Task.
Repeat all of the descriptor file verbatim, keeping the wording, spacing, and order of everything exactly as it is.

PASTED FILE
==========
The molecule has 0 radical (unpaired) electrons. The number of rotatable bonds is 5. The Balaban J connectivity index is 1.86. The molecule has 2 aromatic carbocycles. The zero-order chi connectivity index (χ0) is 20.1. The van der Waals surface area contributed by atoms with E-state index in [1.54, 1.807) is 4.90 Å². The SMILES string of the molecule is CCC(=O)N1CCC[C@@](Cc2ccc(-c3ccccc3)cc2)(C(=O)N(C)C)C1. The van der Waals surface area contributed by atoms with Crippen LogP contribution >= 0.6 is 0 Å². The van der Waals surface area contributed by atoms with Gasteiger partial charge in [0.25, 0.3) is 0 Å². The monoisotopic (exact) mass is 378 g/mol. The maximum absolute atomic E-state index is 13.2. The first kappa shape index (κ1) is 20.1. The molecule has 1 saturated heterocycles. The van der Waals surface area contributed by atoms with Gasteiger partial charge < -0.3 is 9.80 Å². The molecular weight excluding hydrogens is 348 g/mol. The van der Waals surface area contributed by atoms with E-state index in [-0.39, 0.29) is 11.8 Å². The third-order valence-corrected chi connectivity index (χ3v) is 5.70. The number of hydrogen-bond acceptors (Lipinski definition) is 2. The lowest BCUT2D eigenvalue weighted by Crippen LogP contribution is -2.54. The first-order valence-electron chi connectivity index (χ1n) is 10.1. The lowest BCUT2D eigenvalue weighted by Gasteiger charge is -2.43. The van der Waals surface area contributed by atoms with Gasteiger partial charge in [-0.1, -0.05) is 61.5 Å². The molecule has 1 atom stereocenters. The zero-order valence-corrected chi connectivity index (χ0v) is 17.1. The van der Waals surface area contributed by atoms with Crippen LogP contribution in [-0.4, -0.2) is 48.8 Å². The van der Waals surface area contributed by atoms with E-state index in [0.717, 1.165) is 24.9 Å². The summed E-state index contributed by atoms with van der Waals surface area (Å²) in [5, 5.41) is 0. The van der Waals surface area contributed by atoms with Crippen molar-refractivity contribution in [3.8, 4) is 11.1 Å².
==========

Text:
The molecule has 0 radical (unpaired) electrons. The number of rotatable bonds is 5. The Balaban J connectivity index is 1.86. The molecule has 2 aromatic carbocycles. The zero-order chi connectivity index (χ0) is 20.1. The van der Waals surface area contributed by atoms with E-state index in [1.54, 1.807) is 4.90 Å². The SMILES string of the molecule is CCC(=O)N1CCC[C@@](Cc2ccc(-c3ccccc3)cc2)(C(=O)N(C)C)C1. The van der Waals surface area contributed by atoms with Crippen LogP contribution >= 0.6 is 0 Å². The van der Waals surface area contributed by atoms with Gasteiger partial charge in [0.25, 0.3) is 0 Å². The monoisotopic (exact) mass is 378 g/mol. The maximum absolute atomic E-state index is 13.2. The first kappa shape index (κ1) is 20.1. The molecule has 1 saturated heterocycles. The van der Waals surface area contributed by atoms with Gasteiger partial charge < -0.3 is 9.80 Å². The molecular weight excluding hydrogens is 348 g/mol. The van der Waals surface area contributed by atoms with E-state index in [-0.39, 0.29) is 11.8 Å². The third-order valence-corrected chi connectivity index (χ3v) is 5.70. The number of hydrogen-bond acceptors (Lipinski definition) is 2. The lowest BCUT2D eigenvalue weighted by Crippen LogP contribution is -2.54. The first-order valence-electron chi connectivity index (χ1n) is 10.1. The lowest BCUT2D eigenvalue weighted by Gasteiger charge is -2.43. The van der Waals surface area contributed by atoms with Gasteiger partial charge in [-0.1, -0.05) is 61.5 Å². The molecule has 1 atom stereocenters. The zero-order valence-corrected chi connectivity index (χ0v) is 17.1. The van der Waals surface area contributed by atoms with Crippen LogP contribution in [-0.4, -0.2) is 48.8 Å². The van der Waals surface area contributed by atoms with E-state index in [0.717, 1.165) is 24.9 Å². The summed E-state index contributed by atoms with van der Waals surface area (Å²) in [5, 5.41) is 0. The van der Waals surface area contributed by atoms with Crippen molar-refractivity contribution in [3.8, 4) is 11.1 Å².